65. Liu H, Gu T, Asif M, Zhang G, Liu H (2017) The corrosion behavior and mechanism of carbon steel induced by extracellular polymeric substances of iron-oxidizing bacteria. Corros Sci 114:102–111CrossRefGoogle Scholar
  66. Maeda T, Negishi A, Komoto H, Oshima Y, Kamimura K, Sugio T (1999) Isolation of iron-oxidizing bacteria from corroded concretes of sewage treatment plants. J Biosci Bioeng 88:300–305CrossRefGoogle Scholar
  67. McBeth JM, Emerson D (2016) In situ microbial community succession on mild steel in estuarine and marine environments: exploring the role of iron-oxidizing bacteria. Front Microbiol 7:767–780CrossRefGoogle Scholar
  68. McBeth JM, Little BJ, Ray RI, Farrar KM, Emerson D (2011) Neutrophilic iron-oxidizing “zetaproteobacteria” and mild steel corrosion in nearshore marine environments. Appl Environ Microbiol 77:1405–1412CrossRefGoogle Scholar
  69. Mehanna M, Basseguy R, Delia ML, Bergel A (2009) Role of direct microbial electron transfer in corrosion of steels. Electrochem Commun 11:568–571CrossRefGoogle Scholar
  70. Moon KM, Cho HR, Lee MH, Shin SK, Koh SC (2007) Electrochemical analysis of the microbiologically influenced corrosion of steels by sulfate-reducing bacteria. Met Mater Int 13:211–216CrossRefGoogle Scholar
  71. Moradi M, Duan J, Ashassi-Sorkhabi H, Luan X (2011) De-alloying of 316 stainless steel in the presence of a mixture of metal-oxidizing bacteria. Corros Sci 53:4282–4290CrossRefGoogle Scholar
  72. Nekoksa G, Gutherman B (1991) Cathodic protection criteria for controlling microbially influenced corrosion in power plantsGoogle Scholar
  73. Okabe S, Odagiri M, Ito T, Satoh H (2007) Succession of sulfur-oxidizing bacteria in the microbial community on corroding concrete in sewer systems. Appl Environ Microbiol 73:971–980CrossRefGoogle Scholar
  74. Olivares G, Mejia G, Caloca G, Lopez I, Dabur F, Ulloa-Ochoa C, et al (2003) Sulfate reducing bacteria influence on the cathodic protection of pipelines that transport hydrocarbons. CorrosionGoogle Scholar
  75. Pérez M, Gervasi CA, Armas R, Stupak ME, Di Sarli AR (2009) The influence of cathodic currents on biofouling attachment to painted metals. Biofouling 8:27–34CrossRefGoogle Scholar
  76. Poortinga AT, Smit J, Mei HCVD, Busscher HJ (2001) Electric field induced desorption of bacteria from a conditioning film covered substratum. Biotechnol Bioeng 76:395–399CrossRefGoogle Scholar
  77. Pourbaix M (1996) Atlas of electrochemical equilibria in aqueous solutions. NACE International, HoustonGoogle Scholar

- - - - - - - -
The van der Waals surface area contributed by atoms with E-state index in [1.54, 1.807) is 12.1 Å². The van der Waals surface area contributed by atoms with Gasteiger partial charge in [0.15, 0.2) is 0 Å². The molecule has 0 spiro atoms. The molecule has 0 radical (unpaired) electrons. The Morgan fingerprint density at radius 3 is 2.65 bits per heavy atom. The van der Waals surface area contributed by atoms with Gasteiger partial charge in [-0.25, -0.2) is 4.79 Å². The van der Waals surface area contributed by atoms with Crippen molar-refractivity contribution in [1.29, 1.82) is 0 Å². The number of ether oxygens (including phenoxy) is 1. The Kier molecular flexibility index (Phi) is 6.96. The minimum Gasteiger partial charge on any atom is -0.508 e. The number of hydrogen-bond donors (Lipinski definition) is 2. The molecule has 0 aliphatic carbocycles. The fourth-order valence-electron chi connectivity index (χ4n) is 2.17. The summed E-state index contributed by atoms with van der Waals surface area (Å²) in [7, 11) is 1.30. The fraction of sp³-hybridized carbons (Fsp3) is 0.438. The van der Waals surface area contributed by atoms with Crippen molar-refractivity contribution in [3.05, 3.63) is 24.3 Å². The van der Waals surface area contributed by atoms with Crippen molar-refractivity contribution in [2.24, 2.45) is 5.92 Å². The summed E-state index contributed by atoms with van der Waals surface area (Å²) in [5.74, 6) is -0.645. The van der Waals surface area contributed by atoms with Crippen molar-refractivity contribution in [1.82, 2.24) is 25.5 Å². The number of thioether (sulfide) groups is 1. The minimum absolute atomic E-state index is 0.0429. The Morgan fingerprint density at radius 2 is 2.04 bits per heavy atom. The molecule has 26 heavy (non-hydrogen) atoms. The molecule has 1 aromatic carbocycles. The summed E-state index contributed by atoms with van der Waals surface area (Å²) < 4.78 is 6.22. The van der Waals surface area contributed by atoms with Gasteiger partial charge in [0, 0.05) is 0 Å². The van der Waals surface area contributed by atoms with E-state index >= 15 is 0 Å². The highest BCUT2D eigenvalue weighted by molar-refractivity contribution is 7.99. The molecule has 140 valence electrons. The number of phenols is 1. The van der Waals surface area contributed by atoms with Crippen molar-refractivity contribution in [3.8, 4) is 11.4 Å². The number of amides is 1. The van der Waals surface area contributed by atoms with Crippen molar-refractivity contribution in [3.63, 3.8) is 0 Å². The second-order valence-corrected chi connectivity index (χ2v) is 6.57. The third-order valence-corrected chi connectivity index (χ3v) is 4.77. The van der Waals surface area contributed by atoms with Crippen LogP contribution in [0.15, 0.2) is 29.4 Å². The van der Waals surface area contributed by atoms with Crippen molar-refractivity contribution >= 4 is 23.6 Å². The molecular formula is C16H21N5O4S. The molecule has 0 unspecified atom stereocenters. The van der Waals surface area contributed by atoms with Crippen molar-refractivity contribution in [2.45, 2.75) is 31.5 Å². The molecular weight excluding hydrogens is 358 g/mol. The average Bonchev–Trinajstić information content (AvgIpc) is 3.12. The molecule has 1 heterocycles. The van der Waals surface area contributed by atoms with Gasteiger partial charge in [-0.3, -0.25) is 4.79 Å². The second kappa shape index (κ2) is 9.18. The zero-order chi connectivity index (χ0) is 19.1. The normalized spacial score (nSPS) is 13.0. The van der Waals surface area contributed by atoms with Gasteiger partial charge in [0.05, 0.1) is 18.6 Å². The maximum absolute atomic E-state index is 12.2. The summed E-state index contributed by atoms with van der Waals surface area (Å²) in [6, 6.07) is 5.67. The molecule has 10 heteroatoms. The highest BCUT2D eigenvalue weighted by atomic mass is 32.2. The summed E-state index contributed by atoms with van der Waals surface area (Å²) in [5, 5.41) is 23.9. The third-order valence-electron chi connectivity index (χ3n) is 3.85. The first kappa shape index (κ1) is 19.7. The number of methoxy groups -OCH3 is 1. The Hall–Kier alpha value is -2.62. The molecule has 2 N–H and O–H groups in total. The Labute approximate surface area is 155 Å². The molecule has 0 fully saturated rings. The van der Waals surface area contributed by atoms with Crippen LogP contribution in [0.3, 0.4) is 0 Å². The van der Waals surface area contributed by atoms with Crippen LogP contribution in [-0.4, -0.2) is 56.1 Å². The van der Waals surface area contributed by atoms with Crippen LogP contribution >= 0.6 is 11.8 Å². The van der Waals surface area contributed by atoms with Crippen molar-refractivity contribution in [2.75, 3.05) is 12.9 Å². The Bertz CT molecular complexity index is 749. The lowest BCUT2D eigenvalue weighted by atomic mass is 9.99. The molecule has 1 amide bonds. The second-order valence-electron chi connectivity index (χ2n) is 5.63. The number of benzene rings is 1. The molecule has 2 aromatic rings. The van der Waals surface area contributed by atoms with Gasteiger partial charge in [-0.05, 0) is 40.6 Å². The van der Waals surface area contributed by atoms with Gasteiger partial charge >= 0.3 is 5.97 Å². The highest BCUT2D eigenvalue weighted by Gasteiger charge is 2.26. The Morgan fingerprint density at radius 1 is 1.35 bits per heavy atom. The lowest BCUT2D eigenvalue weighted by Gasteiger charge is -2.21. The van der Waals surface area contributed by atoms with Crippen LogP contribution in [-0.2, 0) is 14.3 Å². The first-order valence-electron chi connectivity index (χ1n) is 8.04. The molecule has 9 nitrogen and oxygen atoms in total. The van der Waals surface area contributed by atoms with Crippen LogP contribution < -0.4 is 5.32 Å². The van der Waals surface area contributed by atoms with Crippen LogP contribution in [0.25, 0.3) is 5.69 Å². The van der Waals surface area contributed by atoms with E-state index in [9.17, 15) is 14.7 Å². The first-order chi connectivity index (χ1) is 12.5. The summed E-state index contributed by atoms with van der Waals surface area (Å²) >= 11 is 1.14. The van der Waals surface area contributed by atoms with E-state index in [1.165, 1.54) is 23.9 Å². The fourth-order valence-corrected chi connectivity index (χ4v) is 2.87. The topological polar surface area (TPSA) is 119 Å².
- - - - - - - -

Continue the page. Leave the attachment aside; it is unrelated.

78. Quan XC, Tang H, Xiong WC, Yang ZF (2010) Bioaugmentation of aerobic sludge granules with a plasmid donor strain for enhanced degradation of 2,4-dichlorophenoxyacetic acid. J Hazard Mater 179:1136–1142CrossRefGoogle Scholar
  79. Rao TS, Sairam TN, Viswanathan B, Nair KVK (2000) Carbon steel corrosion by iron oxidising and sulphate reducing bacteria in a freshwater cooling system. Corros Sci 42:1417–1431CrossRefGoogle Scholar
  80. Reguera G, Mccarthy KD, Mehta T, Nicoll JS, Tuominen MT, Lovley DR (2005) Extracellular electron transfer via microbial nanowires. Nature 435:1098–1101CrossRefGoogle Scholar
  81. Romero MD, Duque Z, RodríGuez L, RincóN OD, PéRez O, Araujo I (2005) A study of microbiologically induced corrosion by sulfate-reducing bacteria on carbon steel using hydrogen permeation. Corrosion 61:68–75CrossRefGoogle Scholar
  82. Rosenberger S, Kraume M (2002) Filterability of activated sludge in membrane reactors. Desalination 146:373–379CrossRefGoogle Scholar
  83. Sand W, Gehrke T (2003) Microbially influenced corrosion of steel in aqueous environments. Rev Environ Sci Biotechnol 2:169–176CrossRefGoogle Scholar
  84. Scotto V, Cintio RD, Marcenaro G (1985) The influence of marine aerobic microbial film on stainless steel corrosion behaviour. Corros Sci 25:185–194CrossRefGoogle Scholar
  85. Sheng X, Ting Y-P, Pehkonen SO (2007) The influence of sulphate-reducing bacteria biofilm on the corrosion of stainless steel aisi 316. Corros Sci 49:2159–2176CrossRefGoogle Scholar
  86. Sherar BWA, Power IM, Keech PG, Mitlin S, Southam G, Shoesmith DW (2011) Characterizing the effect of carbon steel exposure in sulfide containing solutions to microbially induced corrosion. Corros Sci 53:955–960CrossRefGoogle Scholar
  87. Shirtliff ME, Bargmeyer A, Camper AK (2005) Assessment of the ability of the bioelectric effect to eliminate mixed-species biofilms. Appl Environ Microbiol 71:6379CrossRefGoogle Scholar
  88. Stadler R, Wei L, Fürbeth W, Grooters M, Kuklinski A (2010) Influence of bacterial exopolymers on cell adhesion of desulfovibrio vulgaris on high alloyed steel: corrosion inhibition by extracellular polymeric substances (EPS). Mater Corros 61:1008–1016CrossRefGoogle Scholar